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Abstract: FR-PO048

External Validation of a Machine Learning Model for Progression of CKD in the CREDENCE and CANVAS Trials

Session Information

Category: Augmented Intelligence, Digital Health, and Data Science

  • 300 Augmented Intelligence, Digital Health, and Data Science

Authors

  • Tangri, Navdeep, University of Manitoba Max Rady College of Medicine, Winnipeg, Manitoba, Canada
  • Ferguson, Thomas W., University of Manitoba Max Rady College of Medicine, Winnipeg, Manitoba, Canada
  • Bamforth, Ryan J., University of Manitoba Max Rady College of Medicine, Winnipeg, Manitoba, Canada
  • Arnott, Clare Gabrielle, The George Institute for Global Health, Newtown, New South Wales, Australia
  • Mahaffey, Kenneth W., Stanford Medicine, Stanford, California, United States
  • Heerspink, Hiddo Jan L., Universitair Medisch Centrum Groningen Afdeling Cardiologie, Groningen, Groningen, Netherlands
  • Perkovic, Vlado, The George Institute for Global Health, Newtown, New South Wales, Australia
  • Neuen, Brendon Lange, The George Institute for Global Health, Newtown, New South Wales, Australia
Background

Sodium glucose cotransporter 2 inhibitors (SGLT2i) are indicated for slowing progression of chronic kidney disease (CKD). A previously validated machine learning model (Klinrisk model) accurately predicts 40% decline in eGFR or kidney failure using routinely collected laboratory data. We sought to validate this model in the pooled CANVAS/CREDENCE trials.

Methods

The CANVAS/CREDENCE trials evaluated the effects of the SGLT2i canagliflozin on cardiorenal outcomes in patients with type 2 diabetes at high cardiovascular risk or with CKD. We validated the Klinrisk model for prediction of CKD progression, defined as greater than 40% decline in eGFR or kidney failure. The model applies results from complete blood cell counts, chemistry panels, comprehensive metabolic panels, and urinalysis. Model performance was assessed up to 3 years (median follow up 2.4 years) with the area under the receiver characteristic operating curve (AUC), Brier scores, and calibration plots of observed and predicted risks. We compared performance of the model to standard of care using eGFR (G1-G4) and urine ACR (A1-A3) KDIGO heatmap categories.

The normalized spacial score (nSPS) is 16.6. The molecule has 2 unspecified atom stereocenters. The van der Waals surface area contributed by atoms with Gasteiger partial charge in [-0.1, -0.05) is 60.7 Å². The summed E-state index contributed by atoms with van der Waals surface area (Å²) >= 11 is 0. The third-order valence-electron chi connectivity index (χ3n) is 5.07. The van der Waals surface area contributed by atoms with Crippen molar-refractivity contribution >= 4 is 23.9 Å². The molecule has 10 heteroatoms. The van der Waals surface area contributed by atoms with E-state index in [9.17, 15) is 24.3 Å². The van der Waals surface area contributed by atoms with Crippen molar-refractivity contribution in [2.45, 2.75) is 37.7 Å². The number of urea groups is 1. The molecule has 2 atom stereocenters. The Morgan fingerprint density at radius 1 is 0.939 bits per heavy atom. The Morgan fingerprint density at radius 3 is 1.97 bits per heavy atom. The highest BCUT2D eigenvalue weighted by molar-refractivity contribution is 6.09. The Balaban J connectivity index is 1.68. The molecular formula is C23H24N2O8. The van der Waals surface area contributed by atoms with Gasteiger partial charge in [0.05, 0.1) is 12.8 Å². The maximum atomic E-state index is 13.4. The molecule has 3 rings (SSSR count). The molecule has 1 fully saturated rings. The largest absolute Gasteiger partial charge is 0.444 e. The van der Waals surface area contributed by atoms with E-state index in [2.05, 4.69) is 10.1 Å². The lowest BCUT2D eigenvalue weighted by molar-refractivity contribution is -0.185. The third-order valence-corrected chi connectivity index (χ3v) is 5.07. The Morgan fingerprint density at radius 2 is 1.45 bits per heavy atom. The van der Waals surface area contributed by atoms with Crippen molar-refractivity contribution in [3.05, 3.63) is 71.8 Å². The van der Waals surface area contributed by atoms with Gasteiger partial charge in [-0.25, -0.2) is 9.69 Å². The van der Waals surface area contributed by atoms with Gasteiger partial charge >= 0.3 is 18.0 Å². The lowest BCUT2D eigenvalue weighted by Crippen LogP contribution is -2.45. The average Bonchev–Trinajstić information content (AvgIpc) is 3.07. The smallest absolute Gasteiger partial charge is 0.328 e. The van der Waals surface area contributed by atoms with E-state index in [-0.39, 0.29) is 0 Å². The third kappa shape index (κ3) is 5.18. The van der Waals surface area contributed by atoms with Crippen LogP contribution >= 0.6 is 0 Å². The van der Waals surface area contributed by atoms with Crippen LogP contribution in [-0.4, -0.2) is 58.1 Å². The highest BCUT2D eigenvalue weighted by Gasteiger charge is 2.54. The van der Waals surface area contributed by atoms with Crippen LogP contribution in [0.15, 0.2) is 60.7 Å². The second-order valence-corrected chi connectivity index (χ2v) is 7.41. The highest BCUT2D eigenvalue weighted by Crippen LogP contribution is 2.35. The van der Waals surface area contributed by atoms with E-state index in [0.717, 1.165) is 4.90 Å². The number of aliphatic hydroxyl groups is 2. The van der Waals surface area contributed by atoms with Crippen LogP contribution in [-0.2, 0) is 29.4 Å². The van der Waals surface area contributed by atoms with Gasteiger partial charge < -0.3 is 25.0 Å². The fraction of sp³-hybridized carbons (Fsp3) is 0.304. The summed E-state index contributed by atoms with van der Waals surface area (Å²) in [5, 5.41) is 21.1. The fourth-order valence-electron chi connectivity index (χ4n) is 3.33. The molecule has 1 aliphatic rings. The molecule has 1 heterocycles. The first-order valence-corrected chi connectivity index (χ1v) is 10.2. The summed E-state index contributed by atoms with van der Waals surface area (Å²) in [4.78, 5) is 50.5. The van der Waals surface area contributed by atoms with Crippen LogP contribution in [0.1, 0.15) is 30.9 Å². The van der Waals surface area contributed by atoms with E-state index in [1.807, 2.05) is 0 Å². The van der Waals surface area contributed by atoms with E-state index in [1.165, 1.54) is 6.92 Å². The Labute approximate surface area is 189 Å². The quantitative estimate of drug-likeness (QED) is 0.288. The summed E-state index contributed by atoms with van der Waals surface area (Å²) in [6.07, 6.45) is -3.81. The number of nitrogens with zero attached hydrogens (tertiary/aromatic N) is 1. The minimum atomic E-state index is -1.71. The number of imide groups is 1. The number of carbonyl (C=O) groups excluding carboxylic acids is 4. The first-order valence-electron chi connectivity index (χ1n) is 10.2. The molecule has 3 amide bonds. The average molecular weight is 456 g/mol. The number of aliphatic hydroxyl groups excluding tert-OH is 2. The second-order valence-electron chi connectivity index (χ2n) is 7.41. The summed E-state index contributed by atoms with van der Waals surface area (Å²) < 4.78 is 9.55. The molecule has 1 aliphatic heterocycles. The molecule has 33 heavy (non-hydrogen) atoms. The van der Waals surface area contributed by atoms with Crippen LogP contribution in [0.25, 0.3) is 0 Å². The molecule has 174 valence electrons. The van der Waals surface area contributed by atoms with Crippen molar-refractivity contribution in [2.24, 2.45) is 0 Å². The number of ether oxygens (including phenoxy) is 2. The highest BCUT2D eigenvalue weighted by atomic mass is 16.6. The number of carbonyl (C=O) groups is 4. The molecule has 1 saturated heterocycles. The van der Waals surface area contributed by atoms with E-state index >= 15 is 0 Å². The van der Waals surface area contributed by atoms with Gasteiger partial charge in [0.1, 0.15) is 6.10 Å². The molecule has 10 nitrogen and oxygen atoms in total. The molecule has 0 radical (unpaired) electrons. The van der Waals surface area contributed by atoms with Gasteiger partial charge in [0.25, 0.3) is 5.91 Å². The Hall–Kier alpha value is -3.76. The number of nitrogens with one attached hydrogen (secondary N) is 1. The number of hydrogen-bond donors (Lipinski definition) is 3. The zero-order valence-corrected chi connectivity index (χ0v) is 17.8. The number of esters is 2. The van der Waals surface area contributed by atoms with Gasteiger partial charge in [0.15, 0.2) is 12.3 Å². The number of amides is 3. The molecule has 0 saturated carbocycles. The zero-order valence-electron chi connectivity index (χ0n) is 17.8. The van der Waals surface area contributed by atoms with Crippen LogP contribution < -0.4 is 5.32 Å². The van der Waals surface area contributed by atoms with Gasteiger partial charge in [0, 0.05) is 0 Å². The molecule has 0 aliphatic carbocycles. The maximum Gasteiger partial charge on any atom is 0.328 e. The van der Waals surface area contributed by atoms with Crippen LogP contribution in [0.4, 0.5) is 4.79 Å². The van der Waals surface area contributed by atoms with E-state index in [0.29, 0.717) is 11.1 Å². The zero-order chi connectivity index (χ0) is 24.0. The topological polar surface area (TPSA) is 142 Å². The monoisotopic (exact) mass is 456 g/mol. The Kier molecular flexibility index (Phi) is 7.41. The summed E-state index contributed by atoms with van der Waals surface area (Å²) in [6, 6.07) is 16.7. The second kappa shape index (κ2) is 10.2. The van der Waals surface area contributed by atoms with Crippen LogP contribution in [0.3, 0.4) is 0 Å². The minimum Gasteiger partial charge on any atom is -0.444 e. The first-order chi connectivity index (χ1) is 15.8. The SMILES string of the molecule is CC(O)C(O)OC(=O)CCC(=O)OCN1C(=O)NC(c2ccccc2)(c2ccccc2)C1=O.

Results

Among 14,464 patients in CANVAS/CREDENCE, we found the Klinrisk model provided excellent discrimination for CKD progression (696 events at 2 years), with an AUC of 0.81 (95% confidence interval 0.78 – 0.83) for prediction of the outcome at 1 year, increasing to 0.88 (0.86 – 0.89) at 3 years. Brier scores were 0.020 (0.018 – 0.022) at 1 year, increasing to 0.056 (0.052 – 0.059) at 3 years. Calibration was satisfactory, with minor overprediction in patients randomized to canagliflozin. Compared to the KDIGO heatmap, the Klinrisk model had improved performance at every interval (Table 1).

Conclusion

The Klinrisk machine learning model using routinely collected laboratory features was highly accurate in its prediction of CKD progression in the CANVAS and CREDENCE trials.

Table 1. Results of model performance
 Klinrisk modelKlinrisk modeleGFR and ACR categories (KDIGO heatmap)eGFR and ACR categories (KDIGO heatmap)
Time frame, yearsAUC (95% CI)Brier score (95% CI)AUC (95% CI)Brier score (95% CI)
10.81 (0.78 - 0.83)0.020 (0.018 - 0.022)0.74 (0.71 – 0.76)0.021 (0.018 – 0.023)
20.85 (0.84 - 0.87)0.042 (0.039 - 0.046)0.79 (0.78 – 0.81)0.046 (0.042 – 0.050)
30.88 (0.86 - 0.89)0.056 (0.052 - 0.059)0.83 (0.81 – 0.84)0.063 (0.059 – 0.067)

Brier scores range from 0 to 1, with lower values representing higher accuracy.